Auto-brewery syndrome is an under-diagnosed medical condition, doctors say.
There are a lot of strange illnesses that can affect us but auto-brewery syndrome is perhaps among the strangest. It occurs due to fungal overgrowth in the digestive tract that could make you feel as if you are drunk. In other words, your gut is producing its own booze.
This leads us to a story about a man who was always being accused of being drunk but he claimed not to drink any alcohol.
He would fall down frequently and displayed ‘brain fog and aggressive behavior’. Even though he continued to swear he wasn’t drinking, he even got arrested for the suspicion of driving while intoxicated.
Everybody in his life, from his family to his doctors and even the police swore that he drank secretly.
The truth behind the matter, however, was something nobody could have expected. It seems as if the 43-year-old man had started to produce alcohol naturally in his gut when he consumed carbohydrates. It is due to a rare condition that is known as auto-brewery syndrome.
Any gut disturbances, such as using antibiotics could permit certain bacteria or fungi within the gastrointestinal tract to grow unabated. When an individual consumed any type of carbs, such as bread or soda, those microbes would begin fermenting the sugar into a form of alcohol. This could lead to extremely high blood alcohol levels according to research.
You may be somewhat familiar with it if you watch Gray’s Anatomy because they feature the condition in one of their episodes. Keep in mind that an individual can be affected in a profound way and it can lead to a variety of problems including those that affect their family, workplace and overall lives.
BMJ Open Gastroenterology reported on this case with information from doctors in Richmond Medical Center in New York. They wrote about this case saying that if there is a time when someone appears intoxicated but denies drinking alcohol, auto-brewery syndrome should be considered.
It started for this man when he took antibiotics for a thumb injury in 2011. Although he was healthy and active, he started to show some very uncharacteristic personality changes and was depressed.
“He was unable to function and it was mainly after meals,” Dr. Fahad Malik, co-author of the case report, told TODAY. “No one believed him.”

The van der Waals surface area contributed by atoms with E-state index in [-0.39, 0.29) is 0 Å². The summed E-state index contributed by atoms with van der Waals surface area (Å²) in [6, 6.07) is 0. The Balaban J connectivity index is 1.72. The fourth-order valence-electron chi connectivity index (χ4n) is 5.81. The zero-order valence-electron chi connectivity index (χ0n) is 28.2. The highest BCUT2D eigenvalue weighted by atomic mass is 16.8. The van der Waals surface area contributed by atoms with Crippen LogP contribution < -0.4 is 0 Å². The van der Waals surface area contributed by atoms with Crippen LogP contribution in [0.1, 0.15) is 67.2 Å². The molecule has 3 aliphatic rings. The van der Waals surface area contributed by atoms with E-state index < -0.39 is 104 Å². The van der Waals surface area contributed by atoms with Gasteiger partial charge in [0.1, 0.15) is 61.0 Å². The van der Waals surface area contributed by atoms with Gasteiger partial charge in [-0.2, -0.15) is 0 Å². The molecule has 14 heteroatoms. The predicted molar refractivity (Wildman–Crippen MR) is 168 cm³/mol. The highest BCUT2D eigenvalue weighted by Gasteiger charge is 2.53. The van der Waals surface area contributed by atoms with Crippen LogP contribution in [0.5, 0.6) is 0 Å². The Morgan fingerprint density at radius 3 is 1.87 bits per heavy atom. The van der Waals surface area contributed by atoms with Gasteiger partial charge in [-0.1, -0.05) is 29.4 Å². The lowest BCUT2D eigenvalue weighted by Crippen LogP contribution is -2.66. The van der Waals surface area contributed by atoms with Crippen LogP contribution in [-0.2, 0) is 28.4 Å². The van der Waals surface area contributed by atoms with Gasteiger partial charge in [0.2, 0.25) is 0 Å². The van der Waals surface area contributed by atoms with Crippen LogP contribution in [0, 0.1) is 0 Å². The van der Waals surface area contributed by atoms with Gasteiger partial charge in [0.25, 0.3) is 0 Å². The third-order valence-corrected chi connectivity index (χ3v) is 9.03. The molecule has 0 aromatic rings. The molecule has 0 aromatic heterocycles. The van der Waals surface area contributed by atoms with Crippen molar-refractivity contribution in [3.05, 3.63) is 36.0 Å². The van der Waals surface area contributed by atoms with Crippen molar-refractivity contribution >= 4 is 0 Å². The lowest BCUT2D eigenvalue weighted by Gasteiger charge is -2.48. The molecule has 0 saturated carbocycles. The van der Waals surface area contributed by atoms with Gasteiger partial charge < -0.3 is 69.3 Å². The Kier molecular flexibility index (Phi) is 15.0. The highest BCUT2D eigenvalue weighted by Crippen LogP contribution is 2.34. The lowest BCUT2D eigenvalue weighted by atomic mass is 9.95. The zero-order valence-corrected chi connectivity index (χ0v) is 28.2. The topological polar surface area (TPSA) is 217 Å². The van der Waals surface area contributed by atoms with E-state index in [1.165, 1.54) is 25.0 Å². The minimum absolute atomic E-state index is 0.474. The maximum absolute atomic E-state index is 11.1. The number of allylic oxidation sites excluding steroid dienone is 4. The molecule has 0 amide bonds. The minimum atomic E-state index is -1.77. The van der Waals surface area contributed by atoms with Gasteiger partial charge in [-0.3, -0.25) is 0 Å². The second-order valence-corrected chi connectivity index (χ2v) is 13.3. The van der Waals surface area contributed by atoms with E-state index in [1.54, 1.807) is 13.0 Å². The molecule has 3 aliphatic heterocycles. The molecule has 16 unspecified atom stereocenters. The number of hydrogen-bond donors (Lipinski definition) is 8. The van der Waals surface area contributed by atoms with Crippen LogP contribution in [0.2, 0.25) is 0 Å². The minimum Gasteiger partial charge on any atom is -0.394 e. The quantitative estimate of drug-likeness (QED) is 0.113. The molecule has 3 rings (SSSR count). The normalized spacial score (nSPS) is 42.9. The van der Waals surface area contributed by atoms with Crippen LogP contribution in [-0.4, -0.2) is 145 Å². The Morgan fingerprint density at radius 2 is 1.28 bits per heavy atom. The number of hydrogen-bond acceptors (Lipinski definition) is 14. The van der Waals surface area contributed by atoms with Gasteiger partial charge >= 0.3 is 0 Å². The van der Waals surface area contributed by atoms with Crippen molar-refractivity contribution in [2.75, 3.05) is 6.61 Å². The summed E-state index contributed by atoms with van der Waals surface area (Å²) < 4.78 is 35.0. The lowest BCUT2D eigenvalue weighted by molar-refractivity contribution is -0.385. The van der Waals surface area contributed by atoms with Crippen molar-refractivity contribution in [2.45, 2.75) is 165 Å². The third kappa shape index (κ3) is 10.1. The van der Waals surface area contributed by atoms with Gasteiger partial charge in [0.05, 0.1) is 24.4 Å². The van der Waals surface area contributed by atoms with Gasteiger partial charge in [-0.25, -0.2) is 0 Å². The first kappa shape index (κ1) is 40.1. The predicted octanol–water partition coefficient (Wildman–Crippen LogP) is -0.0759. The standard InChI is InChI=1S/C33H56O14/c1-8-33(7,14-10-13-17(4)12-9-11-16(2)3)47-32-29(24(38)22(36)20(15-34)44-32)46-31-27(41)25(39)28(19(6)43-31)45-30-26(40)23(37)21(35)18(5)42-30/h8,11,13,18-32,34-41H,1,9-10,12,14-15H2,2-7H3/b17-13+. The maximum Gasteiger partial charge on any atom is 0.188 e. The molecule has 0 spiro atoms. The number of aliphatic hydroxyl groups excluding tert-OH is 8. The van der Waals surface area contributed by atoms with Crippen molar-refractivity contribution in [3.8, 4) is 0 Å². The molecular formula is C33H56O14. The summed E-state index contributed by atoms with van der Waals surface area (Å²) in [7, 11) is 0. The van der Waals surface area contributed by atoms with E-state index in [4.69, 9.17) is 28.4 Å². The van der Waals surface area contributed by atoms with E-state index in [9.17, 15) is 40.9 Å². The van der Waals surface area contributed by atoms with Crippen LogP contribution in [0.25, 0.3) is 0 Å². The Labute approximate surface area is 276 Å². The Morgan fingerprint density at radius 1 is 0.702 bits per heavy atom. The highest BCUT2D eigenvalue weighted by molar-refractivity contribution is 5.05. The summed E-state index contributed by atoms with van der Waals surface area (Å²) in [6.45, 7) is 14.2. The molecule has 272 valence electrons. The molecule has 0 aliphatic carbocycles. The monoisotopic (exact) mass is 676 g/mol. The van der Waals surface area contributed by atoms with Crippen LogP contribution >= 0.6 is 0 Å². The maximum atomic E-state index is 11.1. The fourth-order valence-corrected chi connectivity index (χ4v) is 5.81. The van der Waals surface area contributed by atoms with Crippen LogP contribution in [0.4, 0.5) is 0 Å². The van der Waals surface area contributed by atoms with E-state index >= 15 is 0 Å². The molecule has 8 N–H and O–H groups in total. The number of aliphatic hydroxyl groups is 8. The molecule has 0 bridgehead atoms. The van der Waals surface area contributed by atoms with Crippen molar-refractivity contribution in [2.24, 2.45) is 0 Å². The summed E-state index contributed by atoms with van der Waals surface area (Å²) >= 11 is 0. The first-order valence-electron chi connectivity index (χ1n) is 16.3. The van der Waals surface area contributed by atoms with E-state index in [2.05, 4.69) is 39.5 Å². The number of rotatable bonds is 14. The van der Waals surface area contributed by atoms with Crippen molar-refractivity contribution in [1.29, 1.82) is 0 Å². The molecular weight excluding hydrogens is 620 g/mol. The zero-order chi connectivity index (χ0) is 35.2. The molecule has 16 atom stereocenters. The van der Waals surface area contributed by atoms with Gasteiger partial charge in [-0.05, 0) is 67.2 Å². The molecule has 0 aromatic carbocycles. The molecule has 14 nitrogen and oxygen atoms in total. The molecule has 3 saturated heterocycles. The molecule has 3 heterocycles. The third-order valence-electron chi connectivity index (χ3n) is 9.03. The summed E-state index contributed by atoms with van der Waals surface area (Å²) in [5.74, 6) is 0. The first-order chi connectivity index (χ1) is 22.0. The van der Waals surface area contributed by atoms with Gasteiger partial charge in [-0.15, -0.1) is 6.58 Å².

He was treated with antidepressants and anti-anxiety drugs. He was then arrested by police for DUI when he had a blood alcohol concentration of 0.2%, which was double the legal limit. Most people would likely experience a blackouts if they had that much alcohol in their bloodstream.
“The hospital personnel and police refused to believe him when he repeatedly denied alcohol ingestion,” the case report noted.
When the man’s aunt heard about a case similar to his in Ohio, she began tracking his blood alcohol levels with a breathalyzer. She also told him he should go to a lab for testing and they discovered brewers yeast in his stool.
The doctors in Ohio had to confirm that he was actually dealing with auto-brewery syndrome. He was asked to eat a meal heavy in carbohydrates then monitored his blood alcohol levels and saw that they spiked after eight hours.
He was given some antifungal drugs and told to eat a carb-free diet and began feeling better. It wasn’t long before he relapsed and had a serious fall. At this point, his blood alcohol levels were all over the charts.
He went to get more help from doctors at Richmond University medical center. They gave him antifungal therapy that was successful for a few weeks but then he had a setback.
“Unbeknownst to us, he ate pizza and drank soda while on this treatment, resulting in a severe ABS relapse,” the case report noted.
Finally, he had gastrointestinal secretions tested and it showed the fungal growth was gone. He began to take probiotics, microorganisms that support the good bacteria in your digestive tract. It helped bring his gut flora back to normal and his symptoms disappeared. He has since started to eat a normal diet according to the report.
His doctors feel that taking the prescribed antibiotics for the thumb injury started the condition that altered his gut microbiota and allowed fungal overgrowth.
It may sound strange, but auto-brewery syndrome is probably more common than most people realize.